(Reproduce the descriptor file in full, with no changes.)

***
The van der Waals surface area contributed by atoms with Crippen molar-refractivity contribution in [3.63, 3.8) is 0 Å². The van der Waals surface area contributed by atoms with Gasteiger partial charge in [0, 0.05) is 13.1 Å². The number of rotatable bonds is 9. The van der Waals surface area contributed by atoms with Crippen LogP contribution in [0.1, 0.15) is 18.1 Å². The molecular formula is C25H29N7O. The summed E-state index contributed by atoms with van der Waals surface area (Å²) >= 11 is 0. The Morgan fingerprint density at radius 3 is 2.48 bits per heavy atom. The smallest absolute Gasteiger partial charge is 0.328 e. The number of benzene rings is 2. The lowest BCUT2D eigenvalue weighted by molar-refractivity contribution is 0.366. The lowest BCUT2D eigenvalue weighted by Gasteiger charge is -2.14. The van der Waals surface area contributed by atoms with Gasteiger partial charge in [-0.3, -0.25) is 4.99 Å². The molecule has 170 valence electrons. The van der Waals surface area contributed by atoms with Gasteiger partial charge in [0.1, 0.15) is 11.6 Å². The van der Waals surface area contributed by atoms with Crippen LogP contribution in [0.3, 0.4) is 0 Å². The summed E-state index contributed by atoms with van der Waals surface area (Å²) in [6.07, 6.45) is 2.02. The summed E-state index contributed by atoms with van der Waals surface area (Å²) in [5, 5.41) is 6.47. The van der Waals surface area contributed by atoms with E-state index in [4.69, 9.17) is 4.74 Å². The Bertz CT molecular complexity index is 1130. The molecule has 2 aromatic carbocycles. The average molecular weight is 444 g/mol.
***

The van der Waals surface area contributed by atoms with Crippen molar-refractivity contribution in [3.63, 3.8) is 0 Å². The van der Waals surface area contributed by atoms with Gasteiger partial charge in [0, 0.05) is 13.1 Å². The number of rotatable bonds is 9. The van der Waals surface area contributed by atoms with Crippen LogP contribution in [0.1, 0.15) is 18.1 Å². The molecular formula is C25H29N7O. The summed E-state index contributed by atoms with van der Waals surface area (Å²) >= 11 is 0. The Morgan fingerprint density at radius 3 is 2.48 bits per heavy atom. The smallest absolute Gasteiger partial charge is 0.328 e. The number of benzene rings is 2. The lowest BCUT2D eigenvalue weighted by molar-refractivity contribution is 0.366. The lowest BCUT2D eigenvalue weighted by Gasteiger charge is -2.14. The van der Waals surface area contributed by atoms with Gasteiger partial charge in [-0.3, -0.25) is 4.99 Å². The molecule has 170 valence electrons. The van der Waals surface area contributed by atoms with Gasteiger partial charge in [0.1, 0.15) is 11.6 Å². The van der Waals surface area contributed by atoms with Crippen LogP contribution in [0.3, 0.4) is 0 Å². The summed E-state index contributed by atoms with van der Waals surface area (Å²) in [6.07, 6.45) is 2.02. The summed E-state index contributed by atoms with van der Waals surface area (Å²) in [5, 5.41) is 6.47. The van der Waals surface area contributed by atoms with E-state index in [4.69, 9.17) is 4.74 Å². The Bertz CT molecular complexity index is 1130. The molecule has 2 aromatic carbocycles. The average molecular weight is 444 g/mol.